I’ve seen them before but mostly in ones and twos… travelling into London last week though, I saw legions of trucks and diggers from the train window, criss-crossing and levelling a vast landscape that looked like nothing so much as the surface of the moon: vast and overwhelming. And it was, as you might guess, the latest site for a new distribution hub: not only exceeding in scale anything our rural landscape has seen before, but rising from the ground faster than ever before too (at least for a building on that scale). I expect to see the finished structure when I travel out of London next month: topped off and operational in a few weeks, because it’s almost certainly being built using modular technologies. Because the seismic evolution of e-commerce and home delivery demands nothing less, and bricks, steel and mortar are no longer enough…not for a world that demands tomorrow’s buildings today.
The Need for Speed…and Volume
In case you hadn’t noticed, there’s a supply chain crisis at the moment, with stock levels currently at their lowest in the UK since 1983. And it’s not just about truck drivers (or the lack of them) and Brexit (or the fact of it), not even milkshakes and chicken nuggets, which seem to have suffered particularly badly: no, the Confederation of British Industry (www.cbi.org.uk) pins the blame squarely on a lack of distribution facilities, which is placing the whole concept of “just in time” delivery in jeopardy. And existing facilities are suffering from a shortage of workers as well: causing Amazon to vote with its wallet, and offer warehouse workers a joining bonus of £1,000. The recruitment site Indeed reported the number of logistics firms offering joining bonuses to have increased in the UK by 66% between April and August, and in the meantime Nandos has closed forty-five “restaurants” due to a shortage of chicken wings…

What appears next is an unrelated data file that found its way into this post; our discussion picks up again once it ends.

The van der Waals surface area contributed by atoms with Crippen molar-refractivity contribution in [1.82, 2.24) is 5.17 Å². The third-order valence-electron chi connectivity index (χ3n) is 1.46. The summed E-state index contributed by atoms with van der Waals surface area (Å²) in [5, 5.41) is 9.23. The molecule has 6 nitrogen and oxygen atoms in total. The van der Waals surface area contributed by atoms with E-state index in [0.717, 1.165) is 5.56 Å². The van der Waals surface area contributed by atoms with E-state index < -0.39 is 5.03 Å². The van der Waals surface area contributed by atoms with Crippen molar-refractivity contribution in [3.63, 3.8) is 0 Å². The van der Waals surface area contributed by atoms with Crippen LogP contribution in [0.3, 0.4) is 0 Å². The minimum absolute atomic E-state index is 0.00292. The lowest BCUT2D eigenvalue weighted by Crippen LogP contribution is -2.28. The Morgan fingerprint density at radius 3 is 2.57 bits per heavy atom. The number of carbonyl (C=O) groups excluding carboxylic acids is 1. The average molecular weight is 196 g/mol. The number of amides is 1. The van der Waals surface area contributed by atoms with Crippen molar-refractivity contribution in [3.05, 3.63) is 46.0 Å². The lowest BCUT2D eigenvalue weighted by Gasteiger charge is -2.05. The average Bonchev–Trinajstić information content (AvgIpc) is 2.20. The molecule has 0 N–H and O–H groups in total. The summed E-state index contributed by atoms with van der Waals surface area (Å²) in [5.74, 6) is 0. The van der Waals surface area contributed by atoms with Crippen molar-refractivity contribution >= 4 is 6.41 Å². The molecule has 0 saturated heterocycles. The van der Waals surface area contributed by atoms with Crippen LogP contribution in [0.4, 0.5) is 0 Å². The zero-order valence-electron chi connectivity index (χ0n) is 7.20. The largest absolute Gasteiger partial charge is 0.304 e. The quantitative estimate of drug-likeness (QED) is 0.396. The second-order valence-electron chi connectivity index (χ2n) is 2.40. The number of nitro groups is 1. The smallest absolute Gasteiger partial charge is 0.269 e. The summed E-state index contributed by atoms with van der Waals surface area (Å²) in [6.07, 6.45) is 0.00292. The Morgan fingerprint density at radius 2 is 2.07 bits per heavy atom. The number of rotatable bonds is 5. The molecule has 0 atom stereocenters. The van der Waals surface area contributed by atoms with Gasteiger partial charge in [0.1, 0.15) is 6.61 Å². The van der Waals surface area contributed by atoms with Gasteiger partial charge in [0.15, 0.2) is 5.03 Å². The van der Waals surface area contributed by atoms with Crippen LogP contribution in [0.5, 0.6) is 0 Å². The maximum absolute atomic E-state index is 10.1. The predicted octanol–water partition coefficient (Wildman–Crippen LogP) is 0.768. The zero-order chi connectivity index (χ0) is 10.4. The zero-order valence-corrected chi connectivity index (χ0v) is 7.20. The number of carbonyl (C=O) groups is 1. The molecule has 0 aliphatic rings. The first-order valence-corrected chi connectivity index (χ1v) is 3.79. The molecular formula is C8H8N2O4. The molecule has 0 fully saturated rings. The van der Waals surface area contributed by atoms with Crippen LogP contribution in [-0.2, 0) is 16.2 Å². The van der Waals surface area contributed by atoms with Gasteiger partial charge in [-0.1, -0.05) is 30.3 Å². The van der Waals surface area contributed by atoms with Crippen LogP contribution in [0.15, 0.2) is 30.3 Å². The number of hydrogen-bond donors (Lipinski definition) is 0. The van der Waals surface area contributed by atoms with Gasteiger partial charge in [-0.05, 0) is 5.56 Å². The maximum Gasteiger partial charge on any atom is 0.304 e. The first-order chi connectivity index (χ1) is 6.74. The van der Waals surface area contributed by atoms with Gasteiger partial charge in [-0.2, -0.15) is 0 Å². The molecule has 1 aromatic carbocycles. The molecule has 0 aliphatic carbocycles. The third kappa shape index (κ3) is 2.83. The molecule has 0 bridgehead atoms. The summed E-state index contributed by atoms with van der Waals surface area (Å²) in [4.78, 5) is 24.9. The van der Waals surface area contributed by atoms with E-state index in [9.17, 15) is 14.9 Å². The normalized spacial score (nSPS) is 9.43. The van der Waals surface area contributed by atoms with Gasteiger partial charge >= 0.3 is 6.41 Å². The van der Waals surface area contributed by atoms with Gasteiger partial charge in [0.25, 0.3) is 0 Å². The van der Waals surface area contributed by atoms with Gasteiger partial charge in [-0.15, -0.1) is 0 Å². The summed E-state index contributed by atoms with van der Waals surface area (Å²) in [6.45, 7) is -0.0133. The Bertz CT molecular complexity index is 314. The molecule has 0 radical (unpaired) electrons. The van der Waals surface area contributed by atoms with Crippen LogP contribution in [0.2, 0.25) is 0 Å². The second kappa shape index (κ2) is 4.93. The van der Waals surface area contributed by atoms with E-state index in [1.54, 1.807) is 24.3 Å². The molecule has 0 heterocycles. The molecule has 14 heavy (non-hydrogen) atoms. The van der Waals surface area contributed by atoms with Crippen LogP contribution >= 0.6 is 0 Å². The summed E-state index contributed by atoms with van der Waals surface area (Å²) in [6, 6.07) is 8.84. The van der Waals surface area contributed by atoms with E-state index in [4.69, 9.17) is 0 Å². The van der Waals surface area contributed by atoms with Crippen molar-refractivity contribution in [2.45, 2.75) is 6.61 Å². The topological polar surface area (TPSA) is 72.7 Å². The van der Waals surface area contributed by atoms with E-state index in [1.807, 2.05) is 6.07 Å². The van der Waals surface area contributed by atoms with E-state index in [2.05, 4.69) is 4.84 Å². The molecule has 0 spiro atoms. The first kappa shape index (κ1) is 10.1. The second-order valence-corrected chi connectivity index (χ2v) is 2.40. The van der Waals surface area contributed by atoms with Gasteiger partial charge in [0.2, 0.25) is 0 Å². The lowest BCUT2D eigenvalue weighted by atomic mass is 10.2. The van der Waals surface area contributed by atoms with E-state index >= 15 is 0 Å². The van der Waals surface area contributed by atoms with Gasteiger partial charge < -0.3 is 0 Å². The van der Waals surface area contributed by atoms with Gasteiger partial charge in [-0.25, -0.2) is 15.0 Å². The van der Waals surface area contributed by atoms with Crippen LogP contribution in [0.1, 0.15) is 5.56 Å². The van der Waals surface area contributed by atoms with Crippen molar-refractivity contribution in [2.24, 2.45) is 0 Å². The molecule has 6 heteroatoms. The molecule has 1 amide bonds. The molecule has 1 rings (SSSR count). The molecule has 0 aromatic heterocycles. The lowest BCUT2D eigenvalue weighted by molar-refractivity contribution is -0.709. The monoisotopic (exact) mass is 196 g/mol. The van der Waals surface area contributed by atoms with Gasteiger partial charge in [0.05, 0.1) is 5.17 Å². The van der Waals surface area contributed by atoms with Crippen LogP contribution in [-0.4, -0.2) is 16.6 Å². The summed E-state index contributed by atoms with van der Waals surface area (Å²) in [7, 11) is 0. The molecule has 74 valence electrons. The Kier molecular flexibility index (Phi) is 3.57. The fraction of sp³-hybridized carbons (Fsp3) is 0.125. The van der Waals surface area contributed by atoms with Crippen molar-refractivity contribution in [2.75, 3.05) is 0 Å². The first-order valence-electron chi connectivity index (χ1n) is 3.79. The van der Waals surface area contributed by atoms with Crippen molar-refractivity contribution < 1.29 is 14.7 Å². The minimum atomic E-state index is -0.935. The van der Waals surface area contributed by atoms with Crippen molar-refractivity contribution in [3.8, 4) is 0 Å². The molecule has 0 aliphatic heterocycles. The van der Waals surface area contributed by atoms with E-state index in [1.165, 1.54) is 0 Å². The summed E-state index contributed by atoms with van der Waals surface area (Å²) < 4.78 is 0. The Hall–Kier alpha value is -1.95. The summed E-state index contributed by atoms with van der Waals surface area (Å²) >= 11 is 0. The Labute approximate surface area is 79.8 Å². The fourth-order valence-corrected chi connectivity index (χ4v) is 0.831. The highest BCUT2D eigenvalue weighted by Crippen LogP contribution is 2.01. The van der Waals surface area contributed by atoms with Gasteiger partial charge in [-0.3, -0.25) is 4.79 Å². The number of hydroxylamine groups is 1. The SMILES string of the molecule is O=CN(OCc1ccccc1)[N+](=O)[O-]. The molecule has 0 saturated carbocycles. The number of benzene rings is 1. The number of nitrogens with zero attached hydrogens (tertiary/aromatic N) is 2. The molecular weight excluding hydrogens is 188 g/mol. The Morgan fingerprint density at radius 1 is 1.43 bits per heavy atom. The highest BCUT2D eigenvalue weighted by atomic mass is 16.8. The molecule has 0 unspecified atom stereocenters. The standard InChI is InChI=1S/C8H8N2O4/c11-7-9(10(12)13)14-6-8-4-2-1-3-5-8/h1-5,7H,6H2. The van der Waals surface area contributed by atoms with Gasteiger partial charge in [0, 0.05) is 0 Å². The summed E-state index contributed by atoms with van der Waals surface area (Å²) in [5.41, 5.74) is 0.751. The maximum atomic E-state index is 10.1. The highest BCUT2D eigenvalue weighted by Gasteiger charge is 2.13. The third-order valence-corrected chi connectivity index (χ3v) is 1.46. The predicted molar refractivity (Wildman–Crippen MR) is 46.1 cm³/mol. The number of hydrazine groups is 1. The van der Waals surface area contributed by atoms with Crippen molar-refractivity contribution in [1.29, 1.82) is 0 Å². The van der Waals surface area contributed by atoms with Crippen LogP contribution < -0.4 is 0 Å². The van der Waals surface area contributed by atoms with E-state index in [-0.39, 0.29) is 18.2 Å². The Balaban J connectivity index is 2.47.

Do we need to go on…we need more distribution hubs, and we need them yesterday.
That’s where modular technologies come into their own.
Modular Warehousing: A Segmented Approach
Adopting a segmented approach, modular warehousing “deconstructs” the traditional bricks and steel facility by reference to its range of essential functions, and then produces scalable, agile modules that can either be integrated with other units within the hub, or stand alone within the structure as part of its overall operations. The modules are essentially conceptual in character, easily incorporated into the construction plan, and capable of being produced remotely in environmentally controlled conditions before being assembled on site. Storage units can be created quickly closer to retail centres whenever necessary, and then disassembled for reincorporation into the central hub when they’re not.
As a result, multiple warehousing locations can function as though they were all part of a central distribution hub, even if they’re not: and central distribution hubs can be constructed more quickly too (30% more quickly to be precise), to higher specification, and with lower bottom-line costs.
That’s why I’m confidently expecting that lunar landscape outside London to be filled with a spanking new distribution hub when I get back on the train…modular construction has made it possible.
In our ever more connected world, supply chains are becoming more and more important: based on distribution hubs capable of meeting the needs of fast evolving markets, and flexible enough to match supply against local demand. That’s why Modular Construction is now so significant…meeting the requirements of modern economies in ways bricks and mortar never could.
Modulex Modular Buildings Plc (www.modulexglobal.com) is currently building the World’s largest Steel Modular Building Factory. It was established by Red Ribbon (www.redribbon.co) to harness the full potential of fast evolving technologies and deliver at pace to meet housing needs within global communities.